Progress report for ONE21-398
This project seeks to:
1: Support Maine farmers in learning about their soils to improve soil health
2: Take thorough soil health measurements and collect management data
3: Submit Maine data to Pasa’s Soil Health Benchmark Study; Pasa will produce reports for farmers to compare and learn about their soils
4: Coordinate ongoing farmer outreach, education, and collaborative engagement
5: Develop a peer-to-peer network of farmers interested in soil health and climate resilience, to support one another and share field management techniques
A 2019 Statewide Engagement Process on Maine Farmers’ Needs & Priorities indicated that farmers’ greatest need is for a variety of information, resources, and education to support day-to-day farm operations, including skills related to managing soils (Skakalski, 2019). Farmers are limited in their access to the information, technology and finances needed for the large-scale adoption practices that improve soil health. Measurement tools are often expensive, proprietary, and do not communicate with each other, creating data silos and withholding insights from farmers to help manage land effectively.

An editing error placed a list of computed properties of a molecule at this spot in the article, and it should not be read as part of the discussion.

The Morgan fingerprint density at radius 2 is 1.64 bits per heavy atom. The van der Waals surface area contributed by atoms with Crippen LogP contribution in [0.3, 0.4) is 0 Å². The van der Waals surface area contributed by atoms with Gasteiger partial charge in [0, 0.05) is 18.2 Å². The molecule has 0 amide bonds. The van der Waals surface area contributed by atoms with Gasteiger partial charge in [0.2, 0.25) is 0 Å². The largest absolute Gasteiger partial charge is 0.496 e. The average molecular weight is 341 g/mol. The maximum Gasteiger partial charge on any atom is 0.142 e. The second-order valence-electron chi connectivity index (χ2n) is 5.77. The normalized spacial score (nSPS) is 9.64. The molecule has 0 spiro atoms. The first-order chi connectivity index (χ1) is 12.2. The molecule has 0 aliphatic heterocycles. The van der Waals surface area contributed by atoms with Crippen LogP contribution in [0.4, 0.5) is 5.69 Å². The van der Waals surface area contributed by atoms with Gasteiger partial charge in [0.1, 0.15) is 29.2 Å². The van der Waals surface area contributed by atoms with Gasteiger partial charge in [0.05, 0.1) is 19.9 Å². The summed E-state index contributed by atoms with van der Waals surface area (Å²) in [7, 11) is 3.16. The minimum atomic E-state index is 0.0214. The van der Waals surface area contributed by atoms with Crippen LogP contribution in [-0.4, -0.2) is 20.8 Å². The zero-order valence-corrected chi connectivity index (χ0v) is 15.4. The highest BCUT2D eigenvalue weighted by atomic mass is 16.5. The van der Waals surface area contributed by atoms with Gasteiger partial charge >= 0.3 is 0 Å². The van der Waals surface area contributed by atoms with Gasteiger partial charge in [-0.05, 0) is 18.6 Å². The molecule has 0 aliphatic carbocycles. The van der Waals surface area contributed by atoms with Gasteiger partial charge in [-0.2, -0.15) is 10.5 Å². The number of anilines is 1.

MFT and WNC are engaging farmers in the Maine Soil Health Network to implement climate-friendly practices on a wide range of farms across the state. In 2021, 8 farm partners were selected as the pilot cohort. Farmers will receive financial and technical support to monitor soil health on their farms and commit to participating in regular workshops to share results with other members of the cohort and technical assistance providers. The long-term vision for the Maine Soil Health Network is to support a farmer-led peer learning model around climate-friendly practices in Maine.